By this time, the entirety of the house was washed and Mr. Sherman had never raised any concerns of water and paint chips leaking into the actual living space, which was sealed far better than the enclosed fire escape. On numerous occasions I gave Mr. Sherman the space for airing any concerns related to noise, or disturbance as I was cognizant that he had a young child at home. I informed him of when I was coming, what work I was performing, and always asked if there was a window of time convenient for me to perform the work needed. Mr. Sherman never raised any concerns until the incident noted, nor did Mr. Sherman raise any concerns with being asked to search for a new home. Those who know me can attest to my reason and understanding, which I certainly would have employed had Mr. Sherman expressed any grievance in finding a new home. Let me also note: I never initiated any eviction proceedings against the Shermans.
At the time I asked Mr. Sherman to move out, I was not aware his wife was pregnant, and this inquiry by the Enterprise, based on Mr. Sherman’s unsubstantiated letter, is the first I’m hearing of water and lead paint chips spilling into Mr. Sherman’s living space, now two years later.
It’s horrifying to me that the Sherman’s child could have suffered any harm as a result of spending its first years in what became my home. The implication that I am somehow responsible for that is unfair and unfounded — especially considering that the Shermans had lived there more than a year before I bought the house and then only for three months thereafter. To me, Mr. Sherman has to take responsibility for the living conditions, prior to my purchase of the house.
Enterprise: You were recently asked to no longer volunteer at the farmers market for putting up one of your campaign signs at the market entrance while you were volunteering there. How do you explain that?
Shapiro: Yes, I put up a small lawn sign outside of the farmers market boundaries during the time I was there. It was done somewhat defensively, as while I have spent seven Saturdays this summer volunteering at milk giveaways and at the farmers market, my opponents were out campaigning. Apparently, at least one person was offended by the small sign, and for that I apologize.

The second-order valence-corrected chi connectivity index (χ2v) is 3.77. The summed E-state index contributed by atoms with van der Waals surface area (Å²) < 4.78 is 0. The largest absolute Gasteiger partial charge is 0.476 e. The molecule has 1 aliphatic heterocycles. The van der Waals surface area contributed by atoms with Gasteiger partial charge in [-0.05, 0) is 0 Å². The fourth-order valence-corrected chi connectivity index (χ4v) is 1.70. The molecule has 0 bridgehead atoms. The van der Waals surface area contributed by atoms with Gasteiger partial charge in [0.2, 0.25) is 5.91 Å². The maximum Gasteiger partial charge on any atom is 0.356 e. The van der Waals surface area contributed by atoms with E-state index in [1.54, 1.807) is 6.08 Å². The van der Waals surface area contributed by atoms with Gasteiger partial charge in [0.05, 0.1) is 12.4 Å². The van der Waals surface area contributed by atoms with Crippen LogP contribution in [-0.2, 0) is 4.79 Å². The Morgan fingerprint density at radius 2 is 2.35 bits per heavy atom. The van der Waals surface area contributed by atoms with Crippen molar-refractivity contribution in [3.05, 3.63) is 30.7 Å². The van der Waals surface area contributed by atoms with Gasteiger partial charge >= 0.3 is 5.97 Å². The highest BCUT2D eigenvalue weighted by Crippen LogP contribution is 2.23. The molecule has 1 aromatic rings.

To me the bigger issue is that, as a society, we seem to have stopped communicating. If someone, anyone, from the farmers market had walked up to me and said it was inappropriate, I would have immediately taken it down. Not a word was said. And, by the way, no one ever contacted me about being asked to not volunteer.
Why have we stopped discourse? Why is the first reaction to fight and attack, rather than talk to one another? This is apparent in the national political scene as well as with issues facing us in the village. We must talk and listen to one another if we are to solve our problems.
Enterprise: In your many years as trustee and mayor, you have been known as someone who didn’t do or say a whole lot. Why don’t you take more initiative?
Catillaz: To answer your comment that I am quiet is easy — I am a good listener. I try my best to represent the people in the village, and you have to listen to their concerns to do that. If someone has a question or a complaint, they may not be wrong but just need to be heard and pointed in the right direction. Not a week goes by that someone in our community asks me about something, and if I don’t have the answer, I point them to the appropriate person to talk to. We have a great staff, and they are always will to help. We also have a public comment time in our meetings where people can speak with no fear of rebuttal. We listen to all of these comments and try to correct any problems.
Enterprise: You have run for office six times in the past, and you’ve never been elected. What is it that makes people not want to vote for you?
Balzac declined to answer.